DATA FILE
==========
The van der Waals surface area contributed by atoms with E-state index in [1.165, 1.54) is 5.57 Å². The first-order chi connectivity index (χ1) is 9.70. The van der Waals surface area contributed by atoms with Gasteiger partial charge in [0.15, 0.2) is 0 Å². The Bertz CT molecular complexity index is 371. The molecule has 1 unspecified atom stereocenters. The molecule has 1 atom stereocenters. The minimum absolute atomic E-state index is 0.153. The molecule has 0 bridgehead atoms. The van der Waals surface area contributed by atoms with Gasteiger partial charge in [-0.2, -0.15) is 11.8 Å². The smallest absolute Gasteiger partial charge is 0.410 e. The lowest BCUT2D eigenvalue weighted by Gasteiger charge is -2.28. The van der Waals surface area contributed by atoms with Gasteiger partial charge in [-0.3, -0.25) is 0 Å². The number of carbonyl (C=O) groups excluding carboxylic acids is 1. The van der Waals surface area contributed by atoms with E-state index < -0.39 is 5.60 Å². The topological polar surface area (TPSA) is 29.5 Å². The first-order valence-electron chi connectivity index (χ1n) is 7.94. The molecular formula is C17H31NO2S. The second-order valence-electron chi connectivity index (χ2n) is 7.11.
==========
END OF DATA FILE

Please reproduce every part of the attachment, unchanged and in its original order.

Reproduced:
The van der Waals surface area contributed by atoms with E-state index in [1.165, 1.54) is 5.57 Å². The first-order chi connectivity index (χ1) is 9.70. The van der Waals surface area contributed by atoms with Gasteiger partial charge in [0.15, 0.2) is 0 Å². The Bertz CT molecular complexity index is 371. The molecule has 1 unspecified atom stereocenters. The molecule has 1 atom stereocenters. The minimum absolute atomic E-state index is 0.153. The molecule has 0 bridgehead atoms. The van der Waals surface area contributed by atoms with Gasteiger partial charge in [-0.2, -0.15) is 11.8 Å². The smallest absolute Gasteiger partial charge is 0.410 e. The lowest BCUT2D eigenvalue weighted by Gasteiger charge is -2.28. The van der Waals surface area contributed by atoms with Gasteiger partial charge in [-0.3, -0.25) is 0 Å². The number of carbonyl (C=O) groups excluding carboxylic acids is 1. The van der Waals surface area contributed by atoms with E-state index < -0.39 is 5.60 Å². The topological polar surface area (TPSA) is 29.5 Å². The first-order valence-electron chi connectivity index (χ1n) is 7.94. The molecular formula is C17H31NO2S. The second-order valence-electron chi connectivity index (χ2n) is 7.11.